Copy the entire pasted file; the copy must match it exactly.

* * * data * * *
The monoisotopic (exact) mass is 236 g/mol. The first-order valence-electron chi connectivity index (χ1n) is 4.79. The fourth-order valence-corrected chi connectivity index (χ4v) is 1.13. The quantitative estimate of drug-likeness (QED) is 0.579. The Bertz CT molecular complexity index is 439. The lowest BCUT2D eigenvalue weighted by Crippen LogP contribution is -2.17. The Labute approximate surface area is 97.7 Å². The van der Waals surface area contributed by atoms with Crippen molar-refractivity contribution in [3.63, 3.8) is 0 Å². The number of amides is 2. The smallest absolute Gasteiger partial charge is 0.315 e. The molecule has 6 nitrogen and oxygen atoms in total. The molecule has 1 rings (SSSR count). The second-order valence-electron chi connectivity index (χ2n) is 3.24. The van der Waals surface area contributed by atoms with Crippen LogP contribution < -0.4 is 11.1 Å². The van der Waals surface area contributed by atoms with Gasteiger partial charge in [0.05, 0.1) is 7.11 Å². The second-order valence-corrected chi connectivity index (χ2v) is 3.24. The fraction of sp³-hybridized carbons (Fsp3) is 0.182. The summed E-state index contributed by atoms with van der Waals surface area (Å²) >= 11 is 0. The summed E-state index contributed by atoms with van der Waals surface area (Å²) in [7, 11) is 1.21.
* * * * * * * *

The monoisotopic (exact) mass is 236 g/mol. The first-order valence-electron chi connectivity index (χ1n) is 4.79. The fourth-order valence-corrected chi connectivity index (χ4v) is 1.13. The quantitative estimate of drug-likeness (QED) is 0.579. The Bertz CT molecular complexity index is 439. The lowest BCUT2D eigenvalue weighted by Crippen LogP contribution is -2.17. The Labute approximate surface area is 97.7 Å². The van der Waals surface area contributed by atoms with Crippen molar-refractivity contribution in [3.63, 3.8) is 0 Å². The number of amides is 2. The smallest absolute Gasteiger partial charge is 0.315 e. The molecule has 6 nitrogen and oxygen atoms in total. The molecule has 1 rings (SSSR count). The second-order valence-electron chi connectivity index (χ2n) is 3.24. The van der Waals surface area contributed by atoms with Crippen LogP contribution < -0.4 is 11.1 Å². The van der Waals surface area contributed by atoms with Gasteiger partial charge in [0.05, 0.1) is 7.11 Å². The second-order valence-corrected chi connectivity index (χ2v) is 3.24. The fraction of sp³-hybridized carbons (Fsp3) is 0.182. The summed E-state index contributed by atoms with van der Waals surface area (Å²) >= 11 is 0. The summed E-state index contributed by atoms with van der Waals surface area (Å²) in [7, 11) is 1.21.